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The **Greenhouse Calculator** provides useful equations and data for people who work with greenhouses and high-tunnels. This includes basics for greenhouse construction and heating, for mulching and coverage with straw and for greenhouse planters.* DIFFERENT GREENHOUSE SHAPES** Gabled Roof Structure** Arched Roofed Structure** Quonset Hut *

**Greenhouse or High-tunnel Volume and Surface Area** calculators include (see diagram):

- Volume of a Gabled Greenhouse: Enter the dimensions of a gabled building and compute the cubic feet volume.
- Volume of an Arched Roofed Greenhouse: Enter the dimensions of an arched roofed building (see diagram) and compute the cubic feet volume.
- Volume of a Quonset Hut Greenhouse: Enter the dimensions of the Quonset Hut and compute the cubic feet volume.
- Surface Area of a Gabled Greenhouse: Enter the dimensions of a normal gabled building and compute the square feet surface area.
- Surface Area of an Arched Roof Greenhouse: Enter the dimensions of an arched roof building and compute the square feet surface area.
- Surface Area of a Quonset Hut Greenhouse: Enter the dimensions of a Quonset Hut and compute the square feet surface area.
- Conductive Heat Loss: Enter the surface area, the heat loss coefficient for the surface material and the maximum heat range, and the calculator will compute the BTUs per hour needed to heat the inside. (See Heating a Greenhouse below)
- Greenhouse Airflow Metrics: Computes airflow and Evaporative Cooling Efficiency

To compute the amount of **mulch or straw needed for ground cover** in your greenhouse, use the Mulching Calculator (Click HERE)

To compute the amount of **soil and water needed for elevated planters** in your greenhouse, use the Planter Calculator (Click HERE).

The figure shows three styles (building shapes) of greenhouses. * Greenhouse shape vs volume and surface area comparison *It also shows a comparison of the surface area and volume for three greenhouses with the same footprint (20' wide, 40' length, 10' high). The surface area and volume of the greenhouses are useful for heating, cooling and humidity monitoring. The surface area is also useful in calculating the material needs for the construction of greenhouses. The building equations include calculations for the volume and surface area for three types (building shapes) of greenhouses:

- Standard greenhouse with a gabled roof
- Greenhouse with an arched roof
- Quonset style greenhouse

The calculator also includes an equation for the greenhouse's conductive heat loss through the outer skin based on the Surface Area, material insulating factor (U), and the maximum temperature variance.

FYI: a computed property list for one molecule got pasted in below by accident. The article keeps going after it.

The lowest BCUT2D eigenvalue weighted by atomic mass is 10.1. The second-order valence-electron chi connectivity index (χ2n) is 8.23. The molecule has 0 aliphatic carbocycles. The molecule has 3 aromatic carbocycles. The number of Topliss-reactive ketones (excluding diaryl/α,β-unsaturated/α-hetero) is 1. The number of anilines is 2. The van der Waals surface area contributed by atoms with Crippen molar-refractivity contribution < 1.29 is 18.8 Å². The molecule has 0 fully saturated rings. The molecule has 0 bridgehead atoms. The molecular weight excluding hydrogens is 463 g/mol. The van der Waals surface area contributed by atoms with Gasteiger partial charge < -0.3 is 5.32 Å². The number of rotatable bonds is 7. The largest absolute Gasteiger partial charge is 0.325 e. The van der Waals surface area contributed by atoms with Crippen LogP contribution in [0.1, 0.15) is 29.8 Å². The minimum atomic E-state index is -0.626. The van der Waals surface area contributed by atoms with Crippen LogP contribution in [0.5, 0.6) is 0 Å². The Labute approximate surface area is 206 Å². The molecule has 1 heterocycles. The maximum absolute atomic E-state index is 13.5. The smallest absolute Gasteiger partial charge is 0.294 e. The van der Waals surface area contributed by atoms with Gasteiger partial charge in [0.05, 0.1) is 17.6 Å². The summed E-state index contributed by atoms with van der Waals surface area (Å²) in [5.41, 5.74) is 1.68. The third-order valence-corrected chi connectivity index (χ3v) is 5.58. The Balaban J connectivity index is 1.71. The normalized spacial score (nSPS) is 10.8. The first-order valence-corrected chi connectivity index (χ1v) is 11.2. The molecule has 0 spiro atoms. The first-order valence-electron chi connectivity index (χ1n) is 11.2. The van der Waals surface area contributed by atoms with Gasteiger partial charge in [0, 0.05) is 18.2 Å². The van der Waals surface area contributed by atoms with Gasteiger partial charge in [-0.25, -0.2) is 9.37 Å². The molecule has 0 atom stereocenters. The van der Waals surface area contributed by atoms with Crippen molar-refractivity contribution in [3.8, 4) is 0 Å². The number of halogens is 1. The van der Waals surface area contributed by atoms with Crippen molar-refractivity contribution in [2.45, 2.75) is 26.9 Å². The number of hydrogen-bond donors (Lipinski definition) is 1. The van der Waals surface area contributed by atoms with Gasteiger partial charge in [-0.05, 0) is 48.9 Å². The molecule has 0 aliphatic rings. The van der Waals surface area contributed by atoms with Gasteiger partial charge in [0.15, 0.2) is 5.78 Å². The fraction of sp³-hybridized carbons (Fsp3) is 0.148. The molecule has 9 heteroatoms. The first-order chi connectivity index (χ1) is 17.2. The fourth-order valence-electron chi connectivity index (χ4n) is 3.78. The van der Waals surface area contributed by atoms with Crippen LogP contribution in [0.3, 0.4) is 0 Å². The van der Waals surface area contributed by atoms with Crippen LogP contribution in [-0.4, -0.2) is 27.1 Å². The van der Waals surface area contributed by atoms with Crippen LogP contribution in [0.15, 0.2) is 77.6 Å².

vCalc provides automatic unit conversions for both input parameters and output results that included English and Metric (SI) units.

The primary use of a greenhouse is to create an environment conducive to growing plants with natural light, but where the temperature and humidity is controlled by the gardener. The basic greenhouse employs a substantial amount of passive solar heating. However, this may not be enough in some circumstances to prevent freezing or to reach maximum conditions for the growth of some plants. In these circumstances, greenhouses are often constructed with supplemental heating. The primary heat loss for a greenhouse are conductive heat loss through the greenhouse material and through air exchange with the outdoors through openings (even very small ones).

Conductive heat loss is the transfer of heat through a membrane. For greenhouses, the transfer of concern is typically warmth from within the greenhouse that is lost through the skin of the greenhouse into the outside environment. The equation for the conductive heat loss is relatively simple:

CHL = A • vT • U

Where:

- CHL is Conductive Heat Loss
- A is the surface area
- vT is the maximum temperature variance (indoor to outdoor)
- U is the insulating coefficient.

The U value is published for many material. Consult your product supplier for the actual U value of the material planned to be used. However, some common U values are as follows:

- 0.15 for high performance triple pained glass
- 0.3 to 0.5 for good double pained glass
- 0.7 double layered plastic
- 1.22 for single paned glazed glass

**Note**: U is the reciprocal of R

Consider the extreme cases in your area for the maximum temperature variance. For example, if your plants require a minimum of 57^{o}F, and the possible low temperature outside is -14^{o}F, the variance is 71^{o}F.

The result of the equation is BTU/hour required to compensate for the conductive heat loss.

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